Lessons from my Nan

My Nan was awesome: a true Londoner, she spoke her mind and giggled a lot. She had pink cheeks, dark raisin eyes, wore cardigans smelling of talc and was always happy to be hugged.

Here are some things she taught me…

She was content with her lot

She and Grandad lived in a modest council house before they moved to a ground floor flat.

She made each home cosy and beautiful with the items they already owned and rarely felt the need to buy anything new (unless you’re talking garden gnomes: Grandad had a thing for those).

She valued her work

She used to talk of her housekeeping role as, “doing my jobs.”

She had set jobs to do each day and did them happily, valuing her contribution to family life.

When she rested, she really rested

There was no multi-tasking for my Nan: either she was up and about with her duster (gingham tabard: pink, baby blue or lemon) or she was feet up in her velour chair with a cup of strong tea (two sugars) and a puzzle book.

She chatted to people on buses

Sure, she told a lot of the same stories, but she was always happy to have a natter. Which I think is rather nice.

She showed her love through food

Now I can’t do this one as I suck at cooking, but my Nan was the *best* cook (especially her legendary roast dinners) and she’d always try to pick the things you really liked for pud (those little rice pots with strawberry jam in the corner please, Nan).

She didn’t worry too much about the world, but focussed on her garden

Which I think isn’t such a bad idea in these times of information-overload and anxiety.

She swore at TV soap characters

I don’t know why that’s a good thing, but it sure was funny to watch.

8 thoughts on “Lessons from my Nan

  1. Amazing and some fantastic life lessons there from what sounds like an utter gem of a woman! 🙂

    Sometimes I feel like your posts are spookily timed as they really do resonate with me. In the last two weeks I’ve lost both my grandparents and it really does feel very raw (your elastoplast comment in your previous post perfectly sums it up). I’m maximising family time and crafting as a way of powering on as I know they would both hate to see any of us dwelling.

    This lovely post has given me a nudge to focus on the positive memories and life lessons rather than get bogged down in the bleak (which is so much easier to do than stay chipper) so thank you so much for that gorgeous lady, as always you’re full of great advice 🙂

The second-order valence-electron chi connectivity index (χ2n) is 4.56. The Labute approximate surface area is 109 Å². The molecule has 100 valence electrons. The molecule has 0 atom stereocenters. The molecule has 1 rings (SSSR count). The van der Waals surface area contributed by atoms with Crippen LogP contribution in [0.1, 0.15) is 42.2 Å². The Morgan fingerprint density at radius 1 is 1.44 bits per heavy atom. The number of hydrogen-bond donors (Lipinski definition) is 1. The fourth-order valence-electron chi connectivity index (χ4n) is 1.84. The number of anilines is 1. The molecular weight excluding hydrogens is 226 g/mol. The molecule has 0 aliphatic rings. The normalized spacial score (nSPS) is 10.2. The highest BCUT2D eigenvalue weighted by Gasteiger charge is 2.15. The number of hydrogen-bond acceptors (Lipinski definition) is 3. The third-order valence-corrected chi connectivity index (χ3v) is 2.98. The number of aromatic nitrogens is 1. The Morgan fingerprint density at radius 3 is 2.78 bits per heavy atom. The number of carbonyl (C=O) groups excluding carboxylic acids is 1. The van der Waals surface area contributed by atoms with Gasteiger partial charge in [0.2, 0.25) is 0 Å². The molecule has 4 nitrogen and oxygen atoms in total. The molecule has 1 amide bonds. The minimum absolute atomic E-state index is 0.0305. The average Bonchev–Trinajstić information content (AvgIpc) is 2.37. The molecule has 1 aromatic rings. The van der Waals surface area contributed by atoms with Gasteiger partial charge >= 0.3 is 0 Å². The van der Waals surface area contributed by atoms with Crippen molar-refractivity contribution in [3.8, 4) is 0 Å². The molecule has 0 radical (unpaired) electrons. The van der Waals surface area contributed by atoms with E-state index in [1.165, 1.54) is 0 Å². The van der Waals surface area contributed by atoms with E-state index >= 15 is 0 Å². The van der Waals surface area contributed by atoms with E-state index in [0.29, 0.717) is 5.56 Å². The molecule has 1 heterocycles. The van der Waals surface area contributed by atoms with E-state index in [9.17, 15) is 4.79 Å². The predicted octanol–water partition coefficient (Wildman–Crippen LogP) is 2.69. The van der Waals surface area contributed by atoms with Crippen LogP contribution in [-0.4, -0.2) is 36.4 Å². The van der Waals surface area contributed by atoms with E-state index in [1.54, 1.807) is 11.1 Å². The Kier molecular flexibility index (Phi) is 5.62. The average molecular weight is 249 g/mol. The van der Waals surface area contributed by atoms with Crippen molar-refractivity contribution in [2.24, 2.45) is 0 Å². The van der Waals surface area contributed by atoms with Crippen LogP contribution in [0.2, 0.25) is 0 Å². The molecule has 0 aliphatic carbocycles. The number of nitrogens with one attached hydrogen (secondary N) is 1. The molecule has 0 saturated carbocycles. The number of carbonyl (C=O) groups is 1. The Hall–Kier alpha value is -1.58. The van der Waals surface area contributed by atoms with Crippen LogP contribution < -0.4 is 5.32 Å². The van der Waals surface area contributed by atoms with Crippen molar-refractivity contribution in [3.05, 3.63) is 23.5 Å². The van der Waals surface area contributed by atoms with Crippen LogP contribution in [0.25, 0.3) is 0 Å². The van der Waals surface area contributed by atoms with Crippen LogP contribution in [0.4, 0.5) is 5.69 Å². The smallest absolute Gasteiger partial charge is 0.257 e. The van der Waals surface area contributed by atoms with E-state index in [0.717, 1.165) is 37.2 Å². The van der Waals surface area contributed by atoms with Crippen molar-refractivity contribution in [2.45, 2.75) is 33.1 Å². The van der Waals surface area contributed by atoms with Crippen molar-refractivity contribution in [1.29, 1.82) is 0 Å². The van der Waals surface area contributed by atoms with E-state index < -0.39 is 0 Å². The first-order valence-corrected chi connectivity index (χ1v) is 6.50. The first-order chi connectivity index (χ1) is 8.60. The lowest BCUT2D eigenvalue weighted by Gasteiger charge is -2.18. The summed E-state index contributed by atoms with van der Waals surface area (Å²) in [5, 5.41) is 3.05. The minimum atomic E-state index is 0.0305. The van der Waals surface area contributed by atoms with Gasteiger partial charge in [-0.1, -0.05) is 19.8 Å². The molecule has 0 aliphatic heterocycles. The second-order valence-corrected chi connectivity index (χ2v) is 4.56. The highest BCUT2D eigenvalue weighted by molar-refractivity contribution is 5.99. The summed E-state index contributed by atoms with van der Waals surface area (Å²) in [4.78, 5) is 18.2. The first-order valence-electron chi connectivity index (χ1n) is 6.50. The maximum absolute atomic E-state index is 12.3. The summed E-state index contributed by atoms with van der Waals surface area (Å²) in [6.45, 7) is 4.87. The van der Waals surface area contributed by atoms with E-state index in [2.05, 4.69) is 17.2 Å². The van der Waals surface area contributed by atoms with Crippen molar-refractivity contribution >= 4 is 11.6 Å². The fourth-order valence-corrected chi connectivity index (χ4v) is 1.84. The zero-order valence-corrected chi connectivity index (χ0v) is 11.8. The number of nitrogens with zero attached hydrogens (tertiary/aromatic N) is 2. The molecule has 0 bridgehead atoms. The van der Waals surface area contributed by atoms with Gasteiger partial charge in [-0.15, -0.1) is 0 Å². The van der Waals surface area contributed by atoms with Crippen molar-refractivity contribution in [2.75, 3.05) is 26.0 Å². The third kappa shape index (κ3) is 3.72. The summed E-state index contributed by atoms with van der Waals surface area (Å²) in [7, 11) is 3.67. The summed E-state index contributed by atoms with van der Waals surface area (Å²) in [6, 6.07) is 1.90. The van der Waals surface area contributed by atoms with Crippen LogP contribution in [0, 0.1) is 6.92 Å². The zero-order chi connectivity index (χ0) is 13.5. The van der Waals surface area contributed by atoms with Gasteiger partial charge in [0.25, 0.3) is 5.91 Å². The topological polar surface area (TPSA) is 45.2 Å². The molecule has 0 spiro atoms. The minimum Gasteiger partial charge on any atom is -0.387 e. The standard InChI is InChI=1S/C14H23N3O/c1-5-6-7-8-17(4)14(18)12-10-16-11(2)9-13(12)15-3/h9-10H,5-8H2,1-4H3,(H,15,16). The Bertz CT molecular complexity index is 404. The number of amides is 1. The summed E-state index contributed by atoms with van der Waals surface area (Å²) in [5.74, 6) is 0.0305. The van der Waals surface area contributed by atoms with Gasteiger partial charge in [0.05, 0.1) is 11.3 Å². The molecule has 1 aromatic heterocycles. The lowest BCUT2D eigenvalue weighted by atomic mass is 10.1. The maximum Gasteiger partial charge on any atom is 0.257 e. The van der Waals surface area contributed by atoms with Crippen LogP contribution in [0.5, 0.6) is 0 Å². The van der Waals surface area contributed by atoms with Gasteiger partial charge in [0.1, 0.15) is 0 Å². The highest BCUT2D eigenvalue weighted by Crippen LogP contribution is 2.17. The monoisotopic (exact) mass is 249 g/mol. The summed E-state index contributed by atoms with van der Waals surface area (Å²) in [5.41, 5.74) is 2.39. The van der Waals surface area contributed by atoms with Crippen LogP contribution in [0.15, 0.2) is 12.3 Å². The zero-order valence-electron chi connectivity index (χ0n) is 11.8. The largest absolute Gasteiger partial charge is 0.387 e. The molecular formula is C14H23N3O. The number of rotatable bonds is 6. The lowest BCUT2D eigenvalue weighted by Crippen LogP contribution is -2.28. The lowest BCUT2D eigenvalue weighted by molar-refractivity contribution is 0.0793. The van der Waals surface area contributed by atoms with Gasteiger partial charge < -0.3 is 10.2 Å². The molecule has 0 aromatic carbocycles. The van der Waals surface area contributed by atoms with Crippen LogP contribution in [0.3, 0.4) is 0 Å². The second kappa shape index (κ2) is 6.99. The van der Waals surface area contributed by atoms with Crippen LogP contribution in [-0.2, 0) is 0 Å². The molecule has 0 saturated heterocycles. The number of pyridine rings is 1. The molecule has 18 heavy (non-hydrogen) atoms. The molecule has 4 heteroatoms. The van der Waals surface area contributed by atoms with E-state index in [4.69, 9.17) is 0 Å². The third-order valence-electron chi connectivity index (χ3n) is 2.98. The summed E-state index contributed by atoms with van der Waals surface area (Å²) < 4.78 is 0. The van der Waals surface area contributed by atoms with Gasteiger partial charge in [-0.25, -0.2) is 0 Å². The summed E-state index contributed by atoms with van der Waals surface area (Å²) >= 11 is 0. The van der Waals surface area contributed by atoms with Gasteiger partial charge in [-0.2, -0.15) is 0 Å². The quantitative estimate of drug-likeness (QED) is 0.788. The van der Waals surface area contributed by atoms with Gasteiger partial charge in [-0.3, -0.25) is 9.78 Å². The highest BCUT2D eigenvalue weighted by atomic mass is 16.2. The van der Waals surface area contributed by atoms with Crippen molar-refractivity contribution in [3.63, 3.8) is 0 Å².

x

    P.S. My nan used to swear at Nick Hewer on Countdown a lot, which was hilarious 😉

    Liked by 2 people

    1. Oh Danielle, I really am ever so sorry for your losses… how heartbreaking. It really is tough when your beloved Grandparents pass, as they are such a precious part of our families and childhood, aren’t they?

      I think focussing on the positive memories and giving thanks for the people your Grandparents were – and still are… just somewhere else – is a lovely way to honour them.

      Swearing at Countdown – that’s classic! Mine was always shouting, “Ooh, watch out for that b***” at EastEnders. It was hilarious, as the rest of the time, she was this sweet little old lady who wouldn’t harm a fly. xxx

      Liked by 2 people

      1. Thank you lovely, they were just the best people!

        I totally agree with you, I’m going to keep positive and think of them somewhere else together being happy, happy, happy.

        That’s so funny that your nan was only sweary at the soaps, both my grandparents were ex-Londoners and were know to swear away merrily! My granddad was deaf as a post too so if my nan was telling him off, he’d just wink at me and fiddle with his hearing aid – nightmare 🙂

        xxx

        Liked by 2 people

    1. Oh, mine were very different too, actually! But yes, we miss them equally, don’t we? I think Grandparents play a huge role in our lives, both as kids and adults. Mine certainly helped me feel grounded and loved when they were alive xxx

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